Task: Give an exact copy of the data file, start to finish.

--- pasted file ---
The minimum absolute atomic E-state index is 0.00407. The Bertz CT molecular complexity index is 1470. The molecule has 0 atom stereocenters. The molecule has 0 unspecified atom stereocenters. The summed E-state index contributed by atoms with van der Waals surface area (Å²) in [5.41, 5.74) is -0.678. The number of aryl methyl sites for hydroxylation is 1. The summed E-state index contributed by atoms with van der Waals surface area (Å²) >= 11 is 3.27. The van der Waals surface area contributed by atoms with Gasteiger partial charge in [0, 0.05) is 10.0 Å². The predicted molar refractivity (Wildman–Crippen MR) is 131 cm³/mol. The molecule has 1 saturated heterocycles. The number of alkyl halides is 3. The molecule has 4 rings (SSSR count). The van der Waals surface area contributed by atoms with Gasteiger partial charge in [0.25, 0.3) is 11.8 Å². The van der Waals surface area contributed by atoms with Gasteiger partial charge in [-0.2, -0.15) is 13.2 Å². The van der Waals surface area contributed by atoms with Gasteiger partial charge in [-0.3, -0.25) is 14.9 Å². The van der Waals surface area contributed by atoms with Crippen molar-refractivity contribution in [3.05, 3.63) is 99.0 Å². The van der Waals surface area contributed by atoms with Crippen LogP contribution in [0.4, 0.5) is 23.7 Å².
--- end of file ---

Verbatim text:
The minimum absolute atomic E-state index is 0.00407. The Bertz CT molecular complexity index is 1470. The molecule has 0 atom stereocenters. The molecule has 0 unspecified atom stereocenters. The summed E-state index contributed by atoms with van der Waals surface area (Å²) in [5.41, 5.74) is -0.678. The number of aryl methyl sites for hydroxylation is 1. The summed E-state index contributed by atoms with van der Waals surface area (Å²) >= 11 is 3.27. The van der Waals surface area contributed by atoms with Gasteiger partial charge in [0, 0.05) is 10.0 Å². The predicted molar refractivity (Wildman–Crippen MR) is 131 cm³/mol. The molecule has 1 saturated heterocycles. The number of alkyl halides is 3. The molecule has 4 rings (SSSR count). The van der Waals surface area contributed by atoms with Gasteiger partial charge in [0.25, 0.3) is 11.8 Å². The van der Waals surface area contributed by atoms with Gasteiger partial charge in [-0.2, -0.15) is 13.2 Å². The van der Waals surface area contributed by atoms with Gasteiger partial charge in [-0.3, -0.25) is 14.9 Å². The van der Waals surface area contributed by atoms with Crippen molar-refractivity contribution in [3.05, 3.63) is 99.0 Å². The van der Waals surface area contributed by atoms with Crippen LogP contribution in [0.4, 0.5) is 23.7 Å².